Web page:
Cowboys' trio part of new core

July, 22, 2014
Jul 22
10:30
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OXNARD, Calif. -- They came to the Dallas Cowboys a year apart: Dez Bryant in 2010, Tyron Smith and DeMarco Murray in 2011.

The trio represents what the Cowboys hope is their bright future, not a continuation of a three-year run of mediocrity.

Jason Witten and Tony Romo are entering their 12th seasons with the organization and serve as the team's leaders. It befits their accomplishments, tenure and status, but the Cowboys have slowly changed their core.

[+] EnlargeDez Bryant
Matthew Emmons/USA TODAY SportsDez Bryant, left, and DeMarco Murray celebrated 22 combined touchdowns last season but not a trip to the playoffs.
Only eight of the 90 players on the current training camp roster were on the team when Jason Garrett took over as interim coach in 2010. Bryant is the Cowboys' most dynamic player. Smith is their best player, regardless of position, taking that spot over from DeMarcus Ware. Murray is one of the most important.

In January, all three played in their first Pro Bowl.

"I think for all those guys, there's not harder workers and competitive guys than the guys you just mentioned," said Witten, whose nine Pro Bowls have been topped in team history only by Hall of Famers Bob Lilly, Larry Allen and Mel Renfro. "But I think for anybody, you do it [make the Pro Bowl] once you want to stack a bunch of these together. It gives you confidence that you can do it. These guys are elite players. They are ingrained in this system. They are committed to help turn this around. They want to be the best players they can be, but also help this team compete for a championship."

The Pro Bowl is a validation of individual talent. Witten would give up his Pro Bowls for playoff success. When Smith, Murray and Bryant met with Garrett after their Hawaii trip, they "said the same thing to me: ‘That was great, but we want to be in the big game. We want to be one of those teams,' " Garrett said.

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That's why during special teams' portions of spring practices, Bryant caught balls from the Jugs machine off to the side. It's why Murray worked on hand placement on a blocking sled during the same period of practice. It's why Smith was one of the last to leave the field.

"There are levels of desire to be great, and you want guys to come in every day who want to be great and who demonstrate that each and every day," Garrett said. "We talk about that a lot, this desire to be a Dallas Cowboy playing in the National Football League. It's not about the guy that wants to put the jersey on, walk through the mall and send the hats to his family and friends and tell everybody you're a Dallas Cowboy and you're playing in the NFL. You need to demonstrate it each and every day. If you really, truly want to be great, you have to come to work every day with that mindset. Everything you do, take full advantage of it to try to make yourself be the best player you can be, and hopefully part of a team that can be the best they can be."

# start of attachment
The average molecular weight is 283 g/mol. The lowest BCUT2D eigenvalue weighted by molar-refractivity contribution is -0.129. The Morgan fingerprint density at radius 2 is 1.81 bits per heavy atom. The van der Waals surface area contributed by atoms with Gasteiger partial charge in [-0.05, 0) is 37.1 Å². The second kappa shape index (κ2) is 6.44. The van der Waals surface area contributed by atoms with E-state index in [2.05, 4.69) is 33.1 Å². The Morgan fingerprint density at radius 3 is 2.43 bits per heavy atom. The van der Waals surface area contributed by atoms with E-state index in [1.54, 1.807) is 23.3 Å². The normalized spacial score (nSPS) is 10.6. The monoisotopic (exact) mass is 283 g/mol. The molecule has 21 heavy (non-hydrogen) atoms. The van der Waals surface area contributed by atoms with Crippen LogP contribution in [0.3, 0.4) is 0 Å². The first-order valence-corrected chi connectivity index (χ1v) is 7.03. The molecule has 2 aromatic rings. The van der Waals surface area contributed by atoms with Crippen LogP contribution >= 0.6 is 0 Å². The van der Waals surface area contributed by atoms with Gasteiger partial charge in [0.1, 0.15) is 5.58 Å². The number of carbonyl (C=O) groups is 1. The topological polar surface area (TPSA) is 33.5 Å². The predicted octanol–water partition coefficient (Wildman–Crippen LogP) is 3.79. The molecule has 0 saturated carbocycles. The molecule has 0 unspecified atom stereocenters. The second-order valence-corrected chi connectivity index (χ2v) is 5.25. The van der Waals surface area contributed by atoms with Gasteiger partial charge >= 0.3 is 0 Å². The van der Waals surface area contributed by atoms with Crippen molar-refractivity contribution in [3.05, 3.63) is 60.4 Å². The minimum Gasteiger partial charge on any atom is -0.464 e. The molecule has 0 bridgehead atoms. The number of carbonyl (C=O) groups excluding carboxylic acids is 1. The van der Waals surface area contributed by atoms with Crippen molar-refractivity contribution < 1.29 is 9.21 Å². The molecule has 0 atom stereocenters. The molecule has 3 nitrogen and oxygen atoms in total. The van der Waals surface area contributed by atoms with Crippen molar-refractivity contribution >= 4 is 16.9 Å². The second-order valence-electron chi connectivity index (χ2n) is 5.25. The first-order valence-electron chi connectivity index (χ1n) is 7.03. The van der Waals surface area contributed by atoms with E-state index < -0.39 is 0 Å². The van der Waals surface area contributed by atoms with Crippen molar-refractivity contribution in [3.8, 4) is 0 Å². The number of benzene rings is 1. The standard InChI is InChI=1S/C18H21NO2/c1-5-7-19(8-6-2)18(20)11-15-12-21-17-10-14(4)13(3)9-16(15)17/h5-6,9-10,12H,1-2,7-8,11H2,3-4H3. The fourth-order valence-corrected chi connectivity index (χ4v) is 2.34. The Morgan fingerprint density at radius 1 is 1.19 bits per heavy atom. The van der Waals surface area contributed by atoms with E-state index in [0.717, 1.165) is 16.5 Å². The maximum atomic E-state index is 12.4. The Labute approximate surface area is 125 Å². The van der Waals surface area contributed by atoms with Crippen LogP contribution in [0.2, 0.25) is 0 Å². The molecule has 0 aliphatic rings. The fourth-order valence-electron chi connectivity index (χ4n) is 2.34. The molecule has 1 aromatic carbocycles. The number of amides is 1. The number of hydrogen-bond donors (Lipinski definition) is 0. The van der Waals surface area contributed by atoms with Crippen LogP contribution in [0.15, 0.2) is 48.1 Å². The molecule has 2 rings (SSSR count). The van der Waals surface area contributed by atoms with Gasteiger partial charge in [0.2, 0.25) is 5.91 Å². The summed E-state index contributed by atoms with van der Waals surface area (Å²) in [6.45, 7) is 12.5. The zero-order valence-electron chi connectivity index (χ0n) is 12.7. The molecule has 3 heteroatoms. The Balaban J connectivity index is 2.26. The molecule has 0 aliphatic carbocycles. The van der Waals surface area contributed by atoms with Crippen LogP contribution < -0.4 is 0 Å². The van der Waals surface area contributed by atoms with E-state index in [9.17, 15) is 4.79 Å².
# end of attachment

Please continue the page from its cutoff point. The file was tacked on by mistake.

Smith prefers to be in the background, like most offensive linemen. He is considered by many to be one of the best left tackles in football. He will be paid handsomely by the Cowboys sooner rather than later. But he views his accomplishments differently.

"I just feel like it's not there yet," Smith said. "I feel like I've got a long way to go. You've got guys that are eight-time Pro Bowlers and things like that. I'm still at the beginning stage. I have a long way to go."

[+] EnlargeTyron Smith
Howard Smith/USA TODAY Sports"What makes Tyron great is his consistent ability to dominate every play," Mackenzy Bernadeau said of Tyron Smith, above.
His linemates are not as shy.

"What makes Tyron great is his consistent ability to dominate every play," Mackenzy Bernadeau said. "Just his athletic ability for his size, his strength and his hard work, so when you're at that level and can do that consistently at such a young age, that's what makes Tyron great. And he works hard. He's well deserving of all he's getting."

Smith helped Murray to his first 1,000-yard season, finishing with 1,121 yards in 2013. This year Murray hopes to become the first Cowboys rusher since Emmitt Smith in 2001 to post back-to-back 1,000-yard seasons. The Cowboys are 11-0 when he gets 20 carries in a game.

Bryant's athletic ability was on display the minute he arrived. The rough edges of his game have been smoothed during his four years. He is the only Cowboys wide receiver with back-to-back 90-catch seasons. In the past two seasons, no receiver has more than Bryant's 25 touchdown catches.

As he enters his fifth season, Bryant is now the most senior voice at his position.

"My little saying that I go about it is you've got to love and respect the job you do," Bryant said. "If you do that, you're going to dominate. I love my job. I'm doing a better job of respecting it. That's what you do."

Because of the Cowboys' past, Smith, Bryant and Murray are matched against Hall of Famers like Allen, Rayfield Wright, Michael Irvin, Emmitt Smith and Tony Dorsett, and Ring of Honor member Drew Pearson.

They combined for 36 Pro Bowls, but more importantly, they were part of the Cowboys' five Super Bowl titles.

Winning drives these three.

"Yeah, that's it," Murray said. "That's the result, just straight winning. Yards, all that crap doesn't mean a thing. If we're winning, at the end of the day, that's what you play for."

Todd Archer

ESPN Dallas Cowboys reporter

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